7. Murray JK, Gruffydd-Jones TJ, Roberts MA, Browne WJ. Assessing changes in the UK pet cat and dog populations: numbers and household ownership. Vet Rec 2015; 177: 259, doi: 10.1136/vr.103223. [ Links ]

8. Capello K, Bortolotti L, Lanari M, Baioni E, Mutinelli F, Vascellari M. Estimate of the size and demographic structure of the owned dog and cat population living in Veneto region (north-eastern Italy). Prev Vet Med 2015; 118: 142–147, doi: 10.1016/j.prevetmed.2014.10.017. [ Links ]

9. Fernandez R, Ariza M, Iscar M, Martinez C, Rubinos G, Gagatek S, et al. Impact of environmental air pollutants on disease control in asthmatic patients. Lung 2015; 193: 195–198, doi: 10.1007/s00408-015-9695-9. [ Links ]

10. Linneberg A, Nielsen NH, Madsen F, Frølund L, Dirksen A, Jørgensen T. Pets in the home and the development of pet allergy in adulthood. The Copenhagen Allergy Study. Allergy 2003; 58: 21–26, doi: 10.1034/j.1398-9995.2003.23639.x. [ Links ]

11. Noertjojo K, Dimich-Ward H, Obata H, Manfreda J, Chan-Yeung M. Exposure and sensitization to cat dander: asthma and asthma-like symptoms among adults. J Allergy Clin Immunol 1999; 103: 60–65, doi: 10.1016/S0091-6749(99)70526-9. [ Links ]

12. Park JH, Spiegelman DL, Gold DR, Burge HA, Milton DK. Predictors of airborne endotoxin in the home. Environ Health Perspect 2001; 109: 859–864, doi: 10.1289/ehp.01109859. [ Links ]

13. Cyprowski M, Sobala W, Buczyńska A, Szadkowska-Stańczyk I. Endotoxin exposure and changes in short-term pulmonary function among sewage workers. Int J Occup Med Environ Health 2015; 28: 803–811, doi: 10.13075/ijomeh.1896.00460. [ Links ]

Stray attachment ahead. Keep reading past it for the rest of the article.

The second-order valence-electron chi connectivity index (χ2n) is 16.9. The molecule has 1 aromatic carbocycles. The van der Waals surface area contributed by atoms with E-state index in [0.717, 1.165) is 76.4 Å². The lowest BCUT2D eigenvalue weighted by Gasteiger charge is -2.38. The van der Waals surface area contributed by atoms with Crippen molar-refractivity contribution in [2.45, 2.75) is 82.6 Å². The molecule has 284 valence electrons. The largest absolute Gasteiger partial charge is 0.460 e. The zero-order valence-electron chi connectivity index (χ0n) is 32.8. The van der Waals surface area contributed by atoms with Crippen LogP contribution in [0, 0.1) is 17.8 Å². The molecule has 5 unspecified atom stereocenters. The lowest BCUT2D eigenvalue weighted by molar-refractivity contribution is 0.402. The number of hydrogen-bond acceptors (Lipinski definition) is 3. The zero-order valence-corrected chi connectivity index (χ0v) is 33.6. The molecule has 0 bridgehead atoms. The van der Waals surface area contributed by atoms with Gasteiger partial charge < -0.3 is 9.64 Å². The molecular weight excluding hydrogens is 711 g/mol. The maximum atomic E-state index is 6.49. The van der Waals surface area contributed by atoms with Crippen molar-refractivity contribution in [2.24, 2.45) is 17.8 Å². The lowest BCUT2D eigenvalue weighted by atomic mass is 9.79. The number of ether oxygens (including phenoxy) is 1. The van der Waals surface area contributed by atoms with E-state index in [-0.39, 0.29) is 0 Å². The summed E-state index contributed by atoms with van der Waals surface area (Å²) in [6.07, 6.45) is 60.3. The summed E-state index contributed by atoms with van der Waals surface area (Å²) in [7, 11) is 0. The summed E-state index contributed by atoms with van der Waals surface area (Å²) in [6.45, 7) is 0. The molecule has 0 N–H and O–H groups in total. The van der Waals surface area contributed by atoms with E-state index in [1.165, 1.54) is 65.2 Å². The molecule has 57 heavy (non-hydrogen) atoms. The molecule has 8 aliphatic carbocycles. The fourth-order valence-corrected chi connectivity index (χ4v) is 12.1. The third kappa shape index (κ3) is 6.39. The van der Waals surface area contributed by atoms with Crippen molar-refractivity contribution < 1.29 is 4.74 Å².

14. Skogstad M, Sikkeland LIB, Øvstebø R, Haug KBF, Heldal KK, Skare Ø, et al. Long-term occupational outcomes of endotoxin exposure and the effect of exposure cessation. Occup Environ Med 2012; 69: 107–112, doi: 10.1136/oem.2010.062414. [ Links ]

15. Liccardi G, D'Amato G, Russo M, Canonica GW, D'Amato L, De Martino M, et al. Focus on cat allergen (Fel d 1): immunological and aerodynamic characteristics, modality of airway sensitization and avoidance strategies. Int Arch Allergy Immunol 2003; 132: 1–12, doi: 10.1159/000073259. [ Links ]

16. Arbes SJJr, Cohn RD, Yin M, Muilenberg ML, Friedman W, Zeldin DC. Dog allergen (Can f 1) and cat allergen (Fel d 1) in US homes: results from the national survey of lead and allergens in housing. J Allergy Clin Immunol 2014; 114: 111–117, doi: 10.1016/j.jaci.2004.04.036. [ Links ]

17. Chapman MD, Wood RA. The role and remediation of animal allergens in allergic diseases. J Allergy Clin Immunol 2001; 107(3 Suppl): S414–S421, doi: 10.1067/mai.2001.113672. [ Links ]

18. Kettleson EM, Adhikari A, Vesper S, Coombs K, Indugula R, Reponen T. Key determinants of the fungal and bacterial microbiomes in homes. Environ Res 2015; 138: 130–135, doi: 10.1016/j.envres.2015.02.003. [ Links ]

Received: March 19, 2018; Accepted: August 15, 2018

Correspondence: E.O. Vianna: <evianna@fmrp.usp.br>

Creative Commons License This is an Open Access article distributed under the terms of the Creative Commons Attribution License, which permits unrestricted use, distribution, and reproduction in any medium, provided the original work is properly cited.